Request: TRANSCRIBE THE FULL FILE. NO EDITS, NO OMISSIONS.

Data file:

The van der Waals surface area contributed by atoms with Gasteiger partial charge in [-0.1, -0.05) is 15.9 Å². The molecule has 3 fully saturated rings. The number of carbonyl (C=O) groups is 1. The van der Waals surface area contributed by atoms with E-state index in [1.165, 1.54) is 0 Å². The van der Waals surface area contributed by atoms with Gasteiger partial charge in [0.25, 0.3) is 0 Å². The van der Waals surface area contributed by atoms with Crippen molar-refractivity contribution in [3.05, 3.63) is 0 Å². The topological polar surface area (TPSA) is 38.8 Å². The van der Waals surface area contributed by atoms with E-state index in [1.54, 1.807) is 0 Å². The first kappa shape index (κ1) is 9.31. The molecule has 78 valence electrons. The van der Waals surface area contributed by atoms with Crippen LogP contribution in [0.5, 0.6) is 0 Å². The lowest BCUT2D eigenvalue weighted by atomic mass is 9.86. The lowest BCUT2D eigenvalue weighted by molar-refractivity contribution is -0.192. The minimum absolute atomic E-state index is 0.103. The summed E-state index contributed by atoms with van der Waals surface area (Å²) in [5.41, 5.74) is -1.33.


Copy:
The van der Waals surface area contributed by atoms with Gasteiger partial charge in [-0.1, -0.05) is 15.9 Å². The molecule has 3 fully saturated rings. The number of carbonyl (C=O) groups is 1. The van der Waals surface area contributed by atoms with E-state index in [1.165, 1.54) is 0 Å². The van der Waals surface area contributed by atoms with Gasteiger partial charge in [0.25, 0.3) is 0 Å². The van der Waals surface area contributed by atoms with Crippen molar-refractivity contribution in [3.05, 3.63) is 0 Å². The topological polar surface area (TPSA) is 38.8 Å². The van der Waals surface area contributed by atoms with E-state index in [1.54, 1.807) is 0 Å². The first kappa shape index (κ1) is 9.31. The molecule has 78 valence electrons. The van der Waals surface area contributed by atoms with Crippen LogP contribution in [0.5, 0.6) is 0 Å². The lowest BCUT2D eigenvalue weighted by atomic mass is 9.86. The lowest BCUT2D eigenvalue weighted by molar-refractivity contribution is -0.192. The minimum absolute atomic E-state index is 0.103. The summed E-state index contributed by atoms with van der Waals surface area (Å²) in [5.41, 5.74) is -1.33.